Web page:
Magazine article First Things; A Monthly Journal of Religion and Public Life

Life Support

Magazine article First Things; A Monthly Journal of Religion and Public Life

Life Support

Article excerpt

In zoology, the limicoles are a class of birds that dwell on the shoreline- on that half -liquid and half-solid place, that jellied world between the water and the land. The word is an old metaphor, coined in French and derived from the Latin limbus. As an adjective, it means occupying the edge- and that is what the best- known Catholic institutions in America have always done: dwelt in that strange middle ground between the Church and the American state.

The Catholic schools, for instance- together with all the health-care facilities and Catholic charities- are not churches, but they operate at the edges of the Church, from which they feed spiritually and financially, all while serving the larger social ecosystem. The closing of St. Vincent's Hospital this year may mark something: As the well-known chronicler of Catholic New York, Terry Golway, remarked, the loss of St. Vincent's means that there is no longer a single Catholic hospital on the island of Manhattan. But, generally speaking, the Catholic institutions still populate the American scene, and they are, for the most part, still recognizably Catholic. Despite cultural, financial, and political incentives to secularize, they have not yet entirely done so- which is why the Catholic limicole institutions still provide much of the infrastructure necessary for Catholicism to occupy its current place in American civil religion.

The pressure, however, is building on all Catholic semipublic organizations. Lobbyists and a good number of those in Congress have long sought federal subsidies for abortion and the watering-down of conscience clauses for health-care professionals, which threatens the hospitals. Whether intended or not, the increase in federal regulation aims at a standardization that threatens compromise and outright secularization for Catholic primary and secondary schools. And as for Catholic charities, bishops as orthodox and dynamic as Archbishop Chaput of Denver have expressed wellfounded fears that dependence on government funding and secular-minded lay professionals is already making them vulnerable to a loss of religious identity.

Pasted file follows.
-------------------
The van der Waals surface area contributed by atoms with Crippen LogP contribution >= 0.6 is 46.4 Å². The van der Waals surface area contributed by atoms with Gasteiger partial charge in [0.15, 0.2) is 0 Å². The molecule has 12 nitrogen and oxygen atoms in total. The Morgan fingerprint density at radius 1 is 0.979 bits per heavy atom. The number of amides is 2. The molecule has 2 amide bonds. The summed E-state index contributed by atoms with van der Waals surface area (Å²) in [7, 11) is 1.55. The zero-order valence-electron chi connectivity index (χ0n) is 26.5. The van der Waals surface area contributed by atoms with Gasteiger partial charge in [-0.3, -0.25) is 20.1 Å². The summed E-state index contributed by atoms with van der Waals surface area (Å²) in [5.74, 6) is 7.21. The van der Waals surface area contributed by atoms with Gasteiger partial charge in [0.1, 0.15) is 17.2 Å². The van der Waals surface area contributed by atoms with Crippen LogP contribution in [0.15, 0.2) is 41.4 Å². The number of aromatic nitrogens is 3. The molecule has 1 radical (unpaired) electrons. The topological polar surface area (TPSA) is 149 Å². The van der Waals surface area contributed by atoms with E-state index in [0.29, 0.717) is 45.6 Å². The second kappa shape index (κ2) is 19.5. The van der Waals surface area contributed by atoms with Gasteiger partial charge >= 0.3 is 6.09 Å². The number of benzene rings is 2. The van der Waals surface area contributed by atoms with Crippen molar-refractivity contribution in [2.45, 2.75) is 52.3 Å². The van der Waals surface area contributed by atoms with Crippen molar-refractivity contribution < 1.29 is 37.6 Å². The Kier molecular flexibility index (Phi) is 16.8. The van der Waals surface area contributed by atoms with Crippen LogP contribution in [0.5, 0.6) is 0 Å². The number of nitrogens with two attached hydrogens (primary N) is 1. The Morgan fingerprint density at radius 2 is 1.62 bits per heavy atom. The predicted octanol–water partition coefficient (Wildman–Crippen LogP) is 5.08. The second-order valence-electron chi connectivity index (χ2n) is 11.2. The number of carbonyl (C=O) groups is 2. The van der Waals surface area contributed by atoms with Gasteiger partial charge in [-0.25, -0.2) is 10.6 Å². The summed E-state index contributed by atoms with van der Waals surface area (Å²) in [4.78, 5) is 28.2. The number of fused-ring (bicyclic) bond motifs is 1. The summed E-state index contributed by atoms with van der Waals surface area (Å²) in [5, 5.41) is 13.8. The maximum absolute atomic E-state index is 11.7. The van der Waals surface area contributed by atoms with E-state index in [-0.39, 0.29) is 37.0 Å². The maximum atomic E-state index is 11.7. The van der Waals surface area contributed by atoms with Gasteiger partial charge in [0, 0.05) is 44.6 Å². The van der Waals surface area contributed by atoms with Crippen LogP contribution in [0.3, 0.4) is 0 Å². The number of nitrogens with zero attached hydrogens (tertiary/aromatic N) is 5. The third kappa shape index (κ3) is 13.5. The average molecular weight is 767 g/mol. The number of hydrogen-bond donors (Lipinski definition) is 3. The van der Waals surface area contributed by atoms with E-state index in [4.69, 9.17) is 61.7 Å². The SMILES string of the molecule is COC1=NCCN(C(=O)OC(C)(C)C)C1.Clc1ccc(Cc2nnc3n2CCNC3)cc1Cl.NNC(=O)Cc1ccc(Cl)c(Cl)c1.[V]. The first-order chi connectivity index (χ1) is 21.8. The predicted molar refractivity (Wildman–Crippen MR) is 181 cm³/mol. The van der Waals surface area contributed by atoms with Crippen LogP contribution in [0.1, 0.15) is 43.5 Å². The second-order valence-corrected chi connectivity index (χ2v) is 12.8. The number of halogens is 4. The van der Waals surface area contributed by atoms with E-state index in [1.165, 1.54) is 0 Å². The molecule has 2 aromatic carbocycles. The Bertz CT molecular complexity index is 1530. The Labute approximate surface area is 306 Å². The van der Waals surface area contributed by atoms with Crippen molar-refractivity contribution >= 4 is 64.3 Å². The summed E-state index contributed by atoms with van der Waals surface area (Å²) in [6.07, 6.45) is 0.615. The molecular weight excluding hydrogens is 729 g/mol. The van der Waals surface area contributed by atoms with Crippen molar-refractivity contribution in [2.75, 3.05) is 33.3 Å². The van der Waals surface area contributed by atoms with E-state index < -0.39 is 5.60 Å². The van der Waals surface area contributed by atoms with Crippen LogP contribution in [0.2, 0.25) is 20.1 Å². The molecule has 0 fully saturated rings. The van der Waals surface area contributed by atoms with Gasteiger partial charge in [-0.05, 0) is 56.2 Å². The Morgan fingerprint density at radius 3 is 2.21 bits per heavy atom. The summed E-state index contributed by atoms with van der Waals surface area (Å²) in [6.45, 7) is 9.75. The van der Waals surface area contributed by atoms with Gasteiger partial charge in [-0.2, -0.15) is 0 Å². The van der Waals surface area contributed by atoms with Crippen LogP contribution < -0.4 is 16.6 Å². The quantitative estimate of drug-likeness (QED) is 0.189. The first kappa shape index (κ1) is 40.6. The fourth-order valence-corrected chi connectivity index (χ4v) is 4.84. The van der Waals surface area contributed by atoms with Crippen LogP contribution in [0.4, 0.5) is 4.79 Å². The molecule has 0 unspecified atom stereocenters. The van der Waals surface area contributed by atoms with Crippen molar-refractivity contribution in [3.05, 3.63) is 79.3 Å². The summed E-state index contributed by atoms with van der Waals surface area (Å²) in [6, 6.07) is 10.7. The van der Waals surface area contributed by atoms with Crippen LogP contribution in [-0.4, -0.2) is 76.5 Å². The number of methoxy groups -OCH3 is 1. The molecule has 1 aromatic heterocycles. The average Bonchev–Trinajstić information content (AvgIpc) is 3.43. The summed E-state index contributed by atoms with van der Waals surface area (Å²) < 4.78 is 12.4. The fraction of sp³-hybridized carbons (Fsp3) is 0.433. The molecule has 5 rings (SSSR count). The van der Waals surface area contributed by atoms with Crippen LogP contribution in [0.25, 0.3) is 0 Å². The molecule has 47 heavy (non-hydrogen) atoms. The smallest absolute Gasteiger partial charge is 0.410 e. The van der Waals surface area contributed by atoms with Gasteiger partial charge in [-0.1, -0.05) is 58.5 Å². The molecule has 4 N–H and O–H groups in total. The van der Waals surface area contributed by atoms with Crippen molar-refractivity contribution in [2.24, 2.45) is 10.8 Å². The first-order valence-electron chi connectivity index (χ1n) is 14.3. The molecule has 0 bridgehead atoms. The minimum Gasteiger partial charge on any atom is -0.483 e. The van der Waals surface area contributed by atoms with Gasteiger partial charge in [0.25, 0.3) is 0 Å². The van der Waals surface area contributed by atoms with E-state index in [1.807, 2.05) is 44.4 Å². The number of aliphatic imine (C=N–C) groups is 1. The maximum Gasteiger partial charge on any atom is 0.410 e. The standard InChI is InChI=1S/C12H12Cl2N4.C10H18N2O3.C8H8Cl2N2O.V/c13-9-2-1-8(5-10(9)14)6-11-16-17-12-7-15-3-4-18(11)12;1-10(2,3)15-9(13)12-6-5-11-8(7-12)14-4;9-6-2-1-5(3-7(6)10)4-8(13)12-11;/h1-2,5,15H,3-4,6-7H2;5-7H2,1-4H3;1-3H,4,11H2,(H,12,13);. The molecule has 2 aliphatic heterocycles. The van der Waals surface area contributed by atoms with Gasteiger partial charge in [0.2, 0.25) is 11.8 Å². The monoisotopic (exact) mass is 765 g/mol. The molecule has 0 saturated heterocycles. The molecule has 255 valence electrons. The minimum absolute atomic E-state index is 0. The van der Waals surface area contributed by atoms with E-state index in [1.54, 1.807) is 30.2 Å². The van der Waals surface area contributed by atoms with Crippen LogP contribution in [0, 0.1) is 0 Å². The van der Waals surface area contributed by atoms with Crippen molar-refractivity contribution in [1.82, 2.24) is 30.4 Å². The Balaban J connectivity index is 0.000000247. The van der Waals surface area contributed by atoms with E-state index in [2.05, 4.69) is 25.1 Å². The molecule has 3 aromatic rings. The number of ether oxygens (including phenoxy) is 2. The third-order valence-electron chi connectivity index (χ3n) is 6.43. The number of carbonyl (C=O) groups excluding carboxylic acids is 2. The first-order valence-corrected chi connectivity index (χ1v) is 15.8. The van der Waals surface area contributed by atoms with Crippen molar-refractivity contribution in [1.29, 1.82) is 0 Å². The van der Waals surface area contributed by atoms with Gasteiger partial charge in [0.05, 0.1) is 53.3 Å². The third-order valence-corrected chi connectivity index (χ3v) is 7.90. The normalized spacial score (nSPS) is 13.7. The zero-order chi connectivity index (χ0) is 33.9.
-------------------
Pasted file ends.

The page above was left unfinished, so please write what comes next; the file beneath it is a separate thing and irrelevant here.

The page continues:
No mortal threat yet exists, but, in the long run, how likely is resistance to succeed? No one knows for sure- who can say which way things are certain to break?- but it is worth noting that the catalyst for resistance has been emerging clearly ever since the American bishops began in the 1990s to take a harder line on the life issues.

Indeed, it's beginning to look as though the leadership will manage to preserve the Catholic identity of Catholic institutions only as followers of the Church at large on the culture-of-life issues- above all, abortion. Although abortion is by no means the only pertinent issue, the question of what to do about it in the public square is by far the most emotional- as it ought to be, given how many babies have been aborted since Roe v. Wade was handed down in 1973.

Hospitalizing the Hospitals

About the Catholic schools, we have written much and will, no doubt, have much more to say. But a word needs to be said about the other limicole institutions, as well. Religious identity remains somewhat stronger in Catholic hospitals than in the universities, but the hospitals have not been immune to secularization.

Since the 1920s they have operated, formally at least, under the "Ethical and Religious Directives" approved by the bishops and reflecting official Catholic doctrine. The most familiar concern is what is now termed "reproductive health": abortion, contraception, and sterilization. Since the 1960s, cases of Cadiolic physicians and hospitals providing access to contraceptives have been too numerous to recount; and Catholic hospitals are under significant economic pressure to offer sterilization procedures such as tubal ligation. Many Catholic health-care professionals who would not provide those services themselves quietly refer women to institutions that do.

The situation is no better with respect to the various techniques of artificial procreation developed since the 1970s, in vitro fertilization being the best-known, even though many Catholics are unaware that the Church actually forbids it. …

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